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The Trapezoid Trap

What is this shape called?

TrapezoidTitleImage

The website that sells these “Nylon Trapezoid Multi-Color String Light Lanterns” indifferently claims to know.  The suffix ‘-oid’, from Greek ‘-oeides’ means “of similar form to, but not the same as,” whatever precedes it, for example human/humanoid.  Here are a few more examples:

  • Asteroid (“like a star”)
  • Thyroid (gland shaped “like a thyreos or shield”)
  • Opioid (a compoud “like opium”)
  • Steroid (a substance “like (chole)sterol”)
  • Tabloid (“like a tablet”, i.e. tablet journalism: small condensed articles)
  • Typhoid (“like typhus fever”)

The suffix is used oftentimes in mathematics too, for example:

  • Cardioid (a shape “like a heart”)EpitrochoidOn1
  • Paraboloid (a 3d surface “like a parabola”, created by rotating a parabola about its line of symmetry)

  • Toroid (“like a torus”)

  • Centroid (The center of mass, inertia, or gravity of a body or system of bodies)
  • Ovoid (3d shape “like an oval” or egg)

  • Cuboid (“like a cube”)
  • Ellipsoid (3d shape “like an ellipse”)

  • Spheroid (3d shape “like a sphere”; the Earth is actually an “oblate spheroid”, i.e not a perfect sphere due to its being slightly squished at the poles)

  • And hundreds more!  See here.

So what about a trapezoid? Well common sense would tell us that a trapezoid is so called because it’s shaped “like a trapeze”.

In America, a trapezoid is a quadrilateral with one pair of parallel sides.
In Britain, a trapezoid is a quadrilateral with no parallel sides.

(Conversely, in America a trapezium is a quadrilateral with no parallel sides,
and in Britain, a trapezium is a quadrilateral with one pair of parallel sides, i.e it’s the other way round.)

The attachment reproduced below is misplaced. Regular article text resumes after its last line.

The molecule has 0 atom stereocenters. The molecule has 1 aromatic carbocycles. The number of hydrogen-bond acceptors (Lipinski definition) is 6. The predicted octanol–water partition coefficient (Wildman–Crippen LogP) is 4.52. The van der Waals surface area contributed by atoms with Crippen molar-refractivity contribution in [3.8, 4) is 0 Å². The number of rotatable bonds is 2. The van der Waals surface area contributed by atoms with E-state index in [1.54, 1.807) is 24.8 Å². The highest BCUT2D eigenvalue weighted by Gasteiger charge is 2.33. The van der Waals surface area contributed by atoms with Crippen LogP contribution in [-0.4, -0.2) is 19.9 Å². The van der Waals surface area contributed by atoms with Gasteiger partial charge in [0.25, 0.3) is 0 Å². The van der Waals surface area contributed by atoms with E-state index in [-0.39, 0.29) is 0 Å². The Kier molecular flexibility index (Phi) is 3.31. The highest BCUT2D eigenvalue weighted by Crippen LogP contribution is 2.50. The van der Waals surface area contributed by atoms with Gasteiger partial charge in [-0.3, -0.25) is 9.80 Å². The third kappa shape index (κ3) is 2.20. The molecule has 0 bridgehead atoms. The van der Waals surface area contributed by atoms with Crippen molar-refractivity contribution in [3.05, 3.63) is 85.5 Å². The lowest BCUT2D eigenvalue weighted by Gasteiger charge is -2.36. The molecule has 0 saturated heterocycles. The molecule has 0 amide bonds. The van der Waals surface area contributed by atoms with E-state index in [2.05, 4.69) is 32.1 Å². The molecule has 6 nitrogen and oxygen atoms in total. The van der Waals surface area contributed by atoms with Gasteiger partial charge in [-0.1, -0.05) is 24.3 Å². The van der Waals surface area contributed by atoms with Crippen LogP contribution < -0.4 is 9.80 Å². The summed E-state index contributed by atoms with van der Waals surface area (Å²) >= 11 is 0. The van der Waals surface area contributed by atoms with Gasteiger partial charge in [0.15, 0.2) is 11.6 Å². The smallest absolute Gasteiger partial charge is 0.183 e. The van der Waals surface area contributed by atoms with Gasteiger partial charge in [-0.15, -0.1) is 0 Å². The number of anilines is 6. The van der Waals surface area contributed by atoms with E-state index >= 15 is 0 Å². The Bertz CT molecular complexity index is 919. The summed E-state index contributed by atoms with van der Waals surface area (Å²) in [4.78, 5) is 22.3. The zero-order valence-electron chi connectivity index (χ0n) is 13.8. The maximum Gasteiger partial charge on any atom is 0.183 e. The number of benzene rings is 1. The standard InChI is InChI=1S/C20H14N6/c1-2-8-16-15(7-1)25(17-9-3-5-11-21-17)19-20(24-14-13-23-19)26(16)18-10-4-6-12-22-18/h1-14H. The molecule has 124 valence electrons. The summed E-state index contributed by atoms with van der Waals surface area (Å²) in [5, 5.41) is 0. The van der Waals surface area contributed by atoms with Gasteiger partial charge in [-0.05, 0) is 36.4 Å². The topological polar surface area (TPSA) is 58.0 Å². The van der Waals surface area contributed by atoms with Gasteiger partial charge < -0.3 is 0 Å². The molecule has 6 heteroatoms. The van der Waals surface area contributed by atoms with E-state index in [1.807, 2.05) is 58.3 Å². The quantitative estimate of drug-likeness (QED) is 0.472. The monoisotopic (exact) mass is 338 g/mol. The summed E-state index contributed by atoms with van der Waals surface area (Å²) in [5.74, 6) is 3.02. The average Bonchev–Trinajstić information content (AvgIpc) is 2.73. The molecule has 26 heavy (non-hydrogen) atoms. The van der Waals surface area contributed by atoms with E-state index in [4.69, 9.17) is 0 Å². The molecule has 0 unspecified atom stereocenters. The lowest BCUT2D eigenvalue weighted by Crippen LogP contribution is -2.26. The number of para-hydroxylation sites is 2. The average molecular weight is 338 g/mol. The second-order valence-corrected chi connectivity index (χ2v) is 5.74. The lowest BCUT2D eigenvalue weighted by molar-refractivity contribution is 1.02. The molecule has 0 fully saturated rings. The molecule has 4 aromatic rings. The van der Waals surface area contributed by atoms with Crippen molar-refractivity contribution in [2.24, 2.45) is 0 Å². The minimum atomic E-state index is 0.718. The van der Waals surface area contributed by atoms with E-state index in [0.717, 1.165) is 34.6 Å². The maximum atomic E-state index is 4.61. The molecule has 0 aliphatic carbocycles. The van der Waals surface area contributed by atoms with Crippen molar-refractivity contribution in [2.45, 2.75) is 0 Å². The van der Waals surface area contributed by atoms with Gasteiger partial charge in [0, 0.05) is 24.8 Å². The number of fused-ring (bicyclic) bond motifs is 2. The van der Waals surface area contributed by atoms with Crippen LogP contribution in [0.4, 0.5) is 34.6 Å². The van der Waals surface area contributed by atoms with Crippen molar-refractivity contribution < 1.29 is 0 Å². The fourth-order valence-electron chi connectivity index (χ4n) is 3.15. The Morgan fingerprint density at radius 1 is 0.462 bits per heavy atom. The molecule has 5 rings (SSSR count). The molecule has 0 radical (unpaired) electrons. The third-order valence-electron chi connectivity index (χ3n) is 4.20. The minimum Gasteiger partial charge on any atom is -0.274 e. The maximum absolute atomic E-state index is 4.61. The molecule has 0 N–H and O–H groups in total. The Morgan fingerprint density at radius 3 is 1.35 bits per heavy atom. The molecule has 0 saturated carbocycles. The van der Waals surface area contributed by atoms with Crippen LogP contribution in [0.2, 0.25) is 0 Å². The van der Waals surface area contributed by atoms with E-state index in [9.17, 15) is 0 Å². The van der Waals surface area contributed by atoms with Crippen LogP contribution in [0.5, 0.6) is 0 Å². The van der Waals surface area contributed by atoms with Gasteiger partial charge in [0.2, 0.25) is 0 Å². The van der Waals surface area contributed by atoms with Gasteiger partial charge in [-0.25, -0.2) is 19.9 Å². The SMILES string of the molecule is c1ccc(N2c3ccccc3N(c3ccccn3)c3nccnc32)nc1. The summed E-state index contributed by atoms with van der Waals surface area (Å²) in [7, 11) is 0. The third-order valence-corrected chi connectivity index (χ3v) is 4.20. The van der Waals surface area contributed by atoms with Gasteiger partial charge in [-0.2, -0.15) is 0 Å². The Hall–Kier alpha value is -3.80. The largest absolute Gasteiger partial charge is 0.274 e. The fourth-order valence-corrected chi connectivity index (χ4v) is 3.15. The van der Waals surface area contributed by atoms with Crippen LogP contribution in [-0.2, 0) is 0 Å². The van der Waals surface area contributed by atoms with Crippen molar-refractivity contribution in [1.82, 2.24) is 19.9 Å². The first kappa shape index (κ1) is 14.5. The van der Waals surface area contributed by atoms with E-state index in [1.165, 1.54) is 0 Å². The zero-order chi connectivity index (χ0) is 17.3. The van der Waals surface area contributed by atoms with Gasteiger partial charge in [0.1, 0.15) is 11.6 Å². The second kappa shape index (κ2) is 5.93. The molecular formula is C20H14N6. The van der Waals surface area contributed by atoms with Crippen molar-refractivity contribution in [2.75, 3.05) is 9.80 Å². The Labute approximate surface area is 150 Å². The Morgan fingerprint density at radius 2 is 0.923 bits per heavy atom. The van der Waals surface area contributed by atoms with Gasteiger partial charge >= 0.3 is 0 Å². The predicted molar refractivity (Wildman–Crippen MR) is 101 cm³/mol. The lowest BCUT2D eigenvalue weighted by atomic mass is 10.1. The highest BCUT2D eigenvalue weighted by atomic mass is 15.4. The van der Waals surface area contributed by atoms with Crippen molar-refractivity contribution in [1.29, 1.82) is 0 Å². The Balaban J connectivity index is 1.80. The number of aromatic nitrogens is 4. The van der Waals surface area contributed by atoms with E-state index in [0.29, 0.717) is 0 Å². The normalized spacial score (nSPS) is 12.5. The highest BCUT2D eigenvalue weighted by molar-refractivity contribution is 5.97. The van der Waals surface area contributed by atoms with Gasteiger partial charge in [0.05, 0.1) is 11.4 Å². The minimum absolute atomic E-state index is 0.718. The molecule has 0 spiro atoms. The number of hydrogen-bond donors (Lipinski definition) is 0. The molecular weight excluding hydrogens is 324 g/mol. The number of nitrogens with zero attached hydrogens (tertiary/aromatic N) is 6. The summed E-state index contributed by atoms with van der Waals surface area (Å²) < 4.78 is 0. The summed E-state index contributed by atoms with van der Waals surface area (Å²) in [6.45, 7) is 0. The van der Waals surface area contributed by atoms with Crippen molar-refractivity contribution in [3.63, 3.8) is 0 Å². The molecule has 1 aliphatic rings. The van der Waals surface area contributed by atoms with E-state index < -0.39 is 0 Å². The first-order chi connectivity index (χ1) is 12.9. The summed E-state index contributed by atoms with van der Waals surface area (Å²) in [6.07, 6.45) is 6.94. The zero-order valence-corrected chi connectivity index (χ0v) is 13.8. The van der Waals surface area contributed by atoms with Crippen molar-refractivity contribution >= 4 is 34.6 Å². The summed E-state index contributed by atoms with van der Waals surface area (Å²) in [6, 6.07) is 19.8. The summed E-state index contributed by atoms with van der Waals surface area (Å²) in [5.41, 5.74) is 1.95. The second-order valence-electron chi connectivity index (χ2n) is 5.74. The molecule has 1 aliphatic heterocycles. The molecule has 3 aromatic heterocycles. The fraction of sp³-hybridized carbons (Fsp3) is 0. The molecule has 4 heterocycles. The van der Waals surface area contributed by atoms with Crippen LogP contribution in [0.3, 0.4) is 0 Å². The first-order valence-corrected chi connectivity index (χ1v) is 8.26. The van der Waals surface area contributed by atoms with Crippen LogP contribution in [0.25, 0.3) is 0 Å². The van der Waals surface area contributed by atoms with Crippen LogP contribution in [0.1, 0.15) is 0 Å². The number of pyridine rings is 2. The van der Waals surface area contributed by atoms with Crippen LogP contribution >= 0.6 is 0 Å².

But a static trapeze, as used in circuses (circi?) since time immemorial, does have one pair of parallel sides (the roof and the horizontal rod), so the trapezoid is “like a trapeze”!!  I’m afraid I’ll have to ‘side’ with the yanks on this one!

So what’s the 3d trapezoid called?

Well it’s “like a trapezoid” so how about a trapezoidoid?  But that’s ridiculous.  It seems there’s no overriding systematic nomenclature for mathematical shapes.  An ovoid is a 3d oval, so why isn’t a trapezoid a 3d trapeze(-ium), i.e the shape at the top of this post?

We need to look at it in a different way.  It’s not a shape that has been rotated into the 3rd dimension (like an oval is to become an ovoid), so it’s more like a type of prism, i.e. a solid having bases or ends that are parallel.  But those ends are not the same size.

It’s actually a truncated square pyramid (click the link – there’s a neat Java applet that allows you to click and play with the shape).  That itself is what’s known as a “special case” of the Pyramidal Frustum, special due to its rotational and reflective symmetries.

I should mention that the inspiration for and content of this post resulted from a conversation I had with a old friend from when I studied applied maths at Nottingham University.  In trying to nail down the correct name for that shape we came up with a few bizarre and interesting shapes, some of which are real.  See if you can imagine what they look like!

  • trapezoidal prism
  • parabolapod
  • cuboid with a shrunken face
  • irregular quadrilateroid
  • hexahedron
  • hyperbolic trapezosphere
  • prismatoid
  • parallelapiped

I’ll write in earnest to oogalights.com asking them to change the name of this product to “Nylon Truncated Square Pyramid Multi-Color String Light Lanterns”.  Or perhaps I won’t waste my time.  They look terrible quality, and at $22.75 they’re a rip-off!  I bet I could make one of them in less than 20 minutes for 50p.

  1. October 19th, 2010 at 09:05 | #1

    the earth is not a sphere,ess or an ecllipes the earth is an a sperical shape in out side but in inside is an a flat only.

  2. ftd
    April 14th, 2010 at 19:22 | #2

    Keep us posting!

  3. Micky
    October 2nd, 2009 at 22:57 | #3

    Thanks to Martin Nelson for the inspiration for this post

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